Coming back to the topic, I installed Ubuntu 20.04 on a very same model of Dell machine (with just one disk). There was a problem (but the same was with CentOS), which indeed makes me a bit mad at Dell, that the (only!) disk was configured in BIOS as Intel Raid Storage Technology which is unsupported by Linux (at least not by Ubuntu and RL8 installers) so I had to switch to AHCI and that was pain. Instructions found on Ubuntu Help Page are not very helpful, most of hints included there were no-op. Of the total of 3 machines 2 ended up with reinstalling Windows from System Recovery. Anyway, when the system was AHCI and Windows was usable again, the Ubuntu installer created Dual Boot configuration with no problems. So, it is rather a deficiency of the RL8 installer, not the hardware.
Unfortunately, Ubuntu installer does not support software RAID, so as we see, nobody’s perfect. Ubuntu server installer does but I used it only once (on a different hardware) and ended up with system installed on RAID1 partitions, but … unbootable, so I quit using it.

@desercat @SomervilleTom his topic is about dual booting windows. If you want to talk about hardware, please stop hijacking posts and start a new thread. They are off-topic and not relevant to the original posters problem.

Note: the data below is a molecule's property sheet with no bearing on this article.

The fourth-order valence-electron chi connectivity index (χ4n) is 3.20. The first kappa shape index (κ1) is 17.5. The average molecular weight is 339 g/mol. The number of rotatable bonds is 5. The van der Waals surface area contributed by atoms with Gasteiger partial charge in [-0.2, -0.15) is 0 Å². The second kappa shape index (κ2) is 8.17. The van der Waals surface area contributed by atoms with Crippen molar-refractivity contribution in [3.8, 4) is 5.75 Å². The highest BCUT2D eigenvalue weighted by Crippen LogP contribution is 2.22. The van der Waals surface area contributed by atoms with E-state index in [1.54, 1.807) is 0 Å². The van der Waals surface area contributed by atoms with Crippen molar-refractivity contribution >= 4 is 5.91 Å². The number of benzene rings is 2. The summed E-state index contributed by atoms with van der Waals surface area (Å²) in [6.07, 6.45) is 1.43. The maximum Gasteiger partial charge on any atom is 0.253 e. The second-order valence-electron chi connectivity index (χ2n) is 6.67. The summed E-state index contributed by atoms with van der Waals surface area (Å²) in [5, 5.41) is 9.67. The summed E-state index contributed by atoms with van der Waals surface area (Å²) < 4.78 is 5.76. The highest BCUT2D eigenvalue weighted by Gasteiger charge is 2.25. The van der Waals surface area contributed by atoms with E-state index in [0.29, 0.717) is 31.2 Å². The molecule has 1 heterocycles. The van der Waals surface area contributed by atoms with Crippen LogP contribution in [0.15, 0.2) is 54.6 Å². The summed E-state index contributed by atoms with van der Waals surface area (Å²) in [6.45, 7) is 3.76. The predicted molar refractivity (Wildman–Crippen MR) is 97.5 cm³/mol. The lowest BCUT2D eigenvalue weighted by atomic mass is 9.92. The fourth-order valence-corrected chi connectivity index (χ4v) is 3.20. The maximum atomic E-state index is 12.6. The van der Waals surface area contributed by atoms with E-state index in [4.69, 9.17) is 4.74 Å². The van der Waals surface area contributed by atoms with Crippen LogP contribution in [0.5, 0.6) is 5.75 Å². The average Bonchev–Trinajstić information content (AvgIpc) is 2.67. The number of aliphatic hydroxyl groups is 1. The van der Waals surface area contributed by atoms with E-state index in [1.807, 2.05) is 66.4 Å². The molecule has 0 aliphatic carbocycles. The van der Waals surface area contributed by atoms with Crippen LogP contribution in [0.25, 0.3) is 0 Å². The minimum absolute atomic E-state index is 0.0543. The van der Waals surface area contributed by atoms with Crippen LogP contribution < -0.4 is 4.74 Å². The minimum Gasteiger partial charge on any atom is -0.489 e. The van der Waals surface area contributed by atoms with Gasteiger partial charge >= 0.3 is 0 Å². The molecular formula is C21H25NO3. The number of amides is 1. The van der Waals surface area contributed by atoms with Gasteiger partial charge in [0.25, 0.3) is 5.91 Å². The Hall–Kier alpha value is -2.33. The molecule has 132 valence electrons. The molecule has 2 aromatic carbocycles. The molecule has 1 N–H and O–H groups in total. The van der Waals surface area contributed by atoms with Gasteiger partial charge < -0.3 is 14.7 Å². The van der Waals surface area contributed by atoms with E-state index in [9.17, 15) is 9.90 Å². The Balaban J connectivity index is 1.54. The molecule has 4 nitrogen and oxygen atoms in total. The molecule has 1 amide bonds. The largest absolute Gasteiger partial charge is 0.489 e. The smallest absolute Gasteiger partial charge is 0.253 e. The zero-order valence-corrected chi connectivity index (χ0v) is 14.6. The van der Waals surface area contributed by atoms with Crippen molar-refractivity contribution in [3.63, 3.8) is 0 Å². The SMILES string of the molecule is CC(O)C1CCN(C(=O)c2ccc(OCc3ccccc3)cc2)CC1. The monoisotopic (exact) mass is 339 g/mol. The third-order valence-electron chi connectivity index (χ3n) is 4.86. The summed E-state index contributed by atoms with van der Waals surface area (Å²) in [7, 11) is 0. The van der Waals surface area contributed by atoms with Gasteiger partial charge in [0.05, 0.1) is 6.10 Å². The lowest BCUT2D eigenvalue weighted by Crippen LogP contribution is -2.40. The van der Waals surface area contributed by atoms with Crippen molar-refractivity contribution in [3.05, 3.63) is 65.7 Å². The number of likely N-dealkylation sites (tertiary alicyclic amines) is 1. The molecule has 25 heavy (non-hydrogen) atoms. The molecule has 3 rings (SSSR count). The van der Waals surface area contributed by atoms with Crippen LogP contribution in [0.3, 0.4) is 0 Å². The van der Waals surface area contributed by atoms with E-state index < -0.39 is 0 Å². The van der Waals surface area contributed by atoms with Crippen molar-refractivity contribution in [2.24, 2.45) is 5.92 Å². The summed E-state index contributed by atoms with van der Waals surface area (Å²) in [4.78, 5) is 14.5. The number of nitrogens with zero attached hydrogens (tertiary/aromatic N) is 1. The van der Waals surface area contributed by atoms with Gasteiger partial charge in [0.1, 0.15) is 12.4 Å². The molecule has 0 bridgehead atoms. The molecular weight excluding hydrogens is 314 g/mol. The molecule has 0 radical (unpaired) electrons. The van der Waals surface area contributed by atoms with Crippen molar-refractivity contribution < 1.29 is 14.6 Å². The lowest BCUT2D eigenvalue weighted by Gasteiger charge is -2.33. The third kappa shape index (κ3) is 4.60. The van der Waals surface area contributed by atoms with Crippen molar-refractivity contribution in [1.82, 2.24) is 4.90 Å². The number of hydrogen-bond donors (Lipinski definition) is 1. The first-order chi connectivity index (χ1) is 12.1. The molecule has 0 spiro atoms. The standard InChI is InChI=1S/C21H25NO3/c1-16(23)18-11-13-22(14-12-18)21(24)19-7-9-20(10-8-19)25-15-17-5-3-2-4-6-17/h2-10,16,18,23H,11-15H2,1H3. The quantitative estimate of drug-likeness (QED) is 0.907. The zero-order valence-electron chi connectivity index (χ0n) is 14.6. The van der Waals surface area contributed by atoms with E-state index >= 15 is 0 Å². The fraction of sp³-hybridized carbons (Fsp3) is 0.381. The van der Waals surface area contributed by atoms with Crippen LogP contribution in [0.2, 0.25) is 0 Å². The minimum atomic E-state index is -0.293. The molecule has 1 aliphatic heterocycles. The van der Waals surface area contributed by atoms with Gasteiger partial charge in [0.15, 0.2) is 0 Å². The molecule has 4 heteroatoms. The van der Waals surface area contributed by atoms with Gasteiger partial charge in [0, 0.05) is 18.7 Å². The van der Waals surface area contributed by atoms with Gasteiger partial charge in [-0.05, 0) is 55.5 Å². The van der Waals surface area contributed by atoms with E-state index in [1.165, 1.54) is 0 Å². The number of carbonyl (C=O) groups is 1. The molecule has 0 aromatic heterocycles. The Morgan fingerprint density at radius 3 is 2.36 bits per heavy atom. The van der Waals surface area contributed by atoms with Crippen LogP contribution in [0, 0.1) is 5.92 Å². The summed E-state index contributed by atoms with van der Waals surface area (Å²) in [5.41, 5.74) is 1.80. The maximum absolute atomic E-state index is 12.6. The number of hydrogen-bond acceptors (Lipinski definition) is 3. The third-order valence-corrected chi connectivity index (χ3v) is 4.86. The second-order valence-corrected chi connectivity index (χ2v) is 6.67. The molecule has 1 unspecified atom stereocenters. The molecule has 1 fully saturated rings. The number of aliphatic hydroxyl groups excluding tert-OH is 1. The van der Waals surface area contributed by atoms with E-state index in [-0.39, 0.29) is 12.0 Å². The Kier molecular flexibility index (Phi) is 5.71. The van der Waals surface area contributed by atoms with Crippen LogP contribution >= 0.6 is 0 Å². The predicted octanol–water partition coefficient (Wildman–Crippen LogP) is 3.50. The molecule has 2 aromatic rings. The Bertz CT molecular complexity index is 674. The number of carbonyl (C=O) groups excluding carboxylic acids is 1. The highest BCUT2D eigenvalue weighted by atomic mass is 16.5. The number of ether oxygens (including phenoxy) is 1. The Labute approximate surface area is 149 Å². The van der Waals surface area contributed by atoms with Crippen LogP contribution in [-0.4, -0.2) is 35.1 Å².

They are off-topic and not relevant to the original posters problem.

The original poster cited the vendor of the machine that is causing their problem. I cited specific and explicit steps taken by that vendor to make the task hard or impossible.

The information most certainly IS relevant. Had it been available to me when I joined this forum earlier this year, I would have found it EXTREMELY valuable.

I don’t doubt that dual booting is possible between RL8 and Windows 10. If you have information to show that it can be done on current Dell hardware, I most strongly encourage you to offer THAT information rather than adding noise to the thread.

I share your distaste for hardware wars.